Kevin Merida

Kevin Merida

Senior Vice President and Editor-in-Chief, ESPN The Undefeated

Kevin Merida joined ESPN in November 2015 as senior vice president and editor-in-chief of “The Undefeated,” ESPN’s media platform that explores the intersections of sports, race and culture. He is responsible for the site’s editorial direction, tone and policies, and provides oversight and strategy leadership for key initiatives undertaken by “The Undefeated.”

In March 2020, Merida began reporting directly to ESPN President Jimmy Pitaro — a part of the expansion of The Undefeated brand across The Walt Disney Company platforms. Through this expansion under Merida’s leadership, The Undefeated has widened its lens to include coverage of sports, fashion, music, the arts and technology, with a goal of sharing that content with a larger audience.

From December 2017 through March 2020, Merida had additional responsibility for ESPN’s news enterprise and investigative coverage; as well as presiding over the  ESPN Editorial Board – a company-wide, cross-disciplinary team of leaders who guide and inform the company’s editorial standards of conduct, and ensures that ESPN content reflects the company’s editorial guidelines. He is also responsible for the company’s development of a storytelling innovation lab designed to create new narrative forms that resonate on all screens and platforms.

Prior to ESPN, Merida served as The Washington Post’s managing editor for news, features and The Post’s Universal News Desk since February 2013. In that role, he helped lead The Post’s digital transformation that has resulted in one of the largest increases in audience growth of any media outlet in the country over the last two years. Merida oversaw key sections – National, Foreign, Metro, Business, Sports, Investigations, Outlook, Style, Travel, Food, Local Living and Weekend/Going Out Guide and The Washington Post Magazine. Merida is the first African American to hold a managing editor position at The Post. During his tenure, The Post won three Pulitzer Prizes.

The Washington Post hired Merida in 1993 as a Congressional correspondent and national political writer. He covered the Republican Congressional revolution led by Speaker Newt Gingrich and the 1996 presidential campaign.

At the Post, Merida’s newsroom responsibilities progressively grew and became more varied: Style section feature writer (1997-2001), The Post magazine columnist (2001-2004), associate editor (2001-2008), and national editor (2009-2013).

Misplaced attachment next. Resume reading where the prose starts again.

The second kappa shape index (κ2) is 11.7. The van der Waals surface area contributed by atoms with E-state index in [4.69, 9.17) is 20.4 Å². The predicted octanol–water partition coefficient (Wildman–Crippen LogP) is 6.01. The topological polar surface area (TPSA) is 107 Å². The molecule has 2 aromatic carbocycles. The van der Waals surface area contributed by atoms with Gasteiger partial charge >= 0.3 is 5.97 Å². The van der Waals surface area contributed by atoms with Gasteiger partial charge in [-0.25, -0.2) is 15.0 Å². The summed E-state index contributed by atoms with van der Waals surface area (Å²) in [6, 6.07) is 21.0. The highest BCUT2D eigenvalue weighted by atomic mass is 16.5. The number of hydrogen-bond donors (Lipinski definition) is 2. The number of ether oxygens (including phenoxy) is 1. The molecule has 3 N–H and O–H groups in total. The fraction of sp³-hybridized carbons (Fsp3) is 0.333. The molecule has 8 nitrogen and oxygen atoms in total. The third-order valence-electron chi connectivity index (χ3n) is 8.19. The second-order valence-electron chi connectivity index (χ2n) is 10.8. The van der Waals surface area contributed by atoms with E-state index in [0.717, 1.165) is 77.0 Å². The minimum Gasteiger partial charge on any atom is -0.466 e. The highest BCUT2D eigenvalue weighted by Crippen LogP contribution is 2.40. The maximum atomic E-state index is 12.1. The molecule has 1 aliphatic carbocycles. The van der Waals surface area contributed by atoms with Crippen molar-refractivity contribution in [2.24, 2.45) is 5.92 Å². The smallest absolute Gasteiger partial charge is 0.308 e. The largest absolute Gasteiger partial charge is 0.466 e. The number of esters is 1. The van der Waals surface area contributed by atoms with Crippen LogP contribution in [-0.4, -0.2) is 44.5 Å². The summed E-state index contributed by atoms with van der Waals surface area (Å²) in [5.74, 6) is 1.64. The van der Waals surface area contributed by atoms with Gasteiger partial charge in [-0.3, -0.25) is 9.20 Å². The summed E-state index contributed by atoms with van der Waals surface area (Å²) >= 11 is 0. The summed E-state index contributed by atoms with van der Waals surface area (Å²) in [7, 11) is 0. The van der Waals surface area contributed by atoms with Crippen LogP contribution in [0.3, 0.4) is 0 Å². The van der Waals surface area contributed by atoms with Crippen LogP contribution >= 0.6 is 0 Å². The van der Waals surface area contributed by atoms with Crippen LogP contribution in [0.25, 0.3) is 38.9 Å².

As national editor, Merida supervised the Post’s coverage of Congress, the presidency, national politics, national security, health/science and the environment, the federal government structure and more. He oversaw news coverage of key national events such as the killing of Osama bin Laden; the BP oil spill; the shootings at Fort Hood, Texas, and in Aurora, Colo., and Newtown, Conn.; and the battle over health care.

Merida has co-authored two books: a biography of Supreme Court Justice Clarence Thomas – “Supreme Discomfort: The Divided Soul of Clarence Thomas” – with Michael Fletcher in 2007; and “Obama: The Historic Campaign in Photographs” with Deborah Willis, an extension of his role as a feature writer covering the 2008 presidential campaign.

In 2006, Merida served as coordinating editor for the award-winning series “Being a Black Man,” which explored the lives of black men in America through in-depth reporting of their unique, but shared experiences. The yearlong series by The Post was anthologized in a 2007 book Merida edited – “Being a Black Man: At the Corner of Progress and Peril.”

Merida graduated from Boston University with a journalism degree in 1979. He attended the Maynard Institute’s storied Summer Program for Minority Journalists at the University of California at Berkeley before starting his career as a general assignment reporter for The Milwaukee Journal. From 1983-1993, he worked for The Dallas Morning News in different roles – projects reporter, local political writer, national correspondent, White House correspondent (during George H.W. Bush’s presidency), and assistant managing editor for national and foreign news.

Born in Wichita, Kansas, Merida was raised in the Washington, D.C. metro area. His 10th grade class in 1973 was the first to go through busing in Maryland’s Prince George’s County school district – an experience he captured 25 years later in a personal essay, “Where That Bus Ride Took Me,” published by The Post.

Merida is one of the most sought-after thought-leaders in modern journalism – a pioneer in the emerging genre of impactful storytelling through an array of new media forms and platforms. He is a board member for the Maynard Institute for Journalism Education; a member of the board of trustees for the Kaiser Family Foundation and Boston University, his alma mater – among several institutional oversight committees for professional and community groups he serves on.

Merida, who resides in the Washington, D.C. area, is married to author and columnist Donna Britt.


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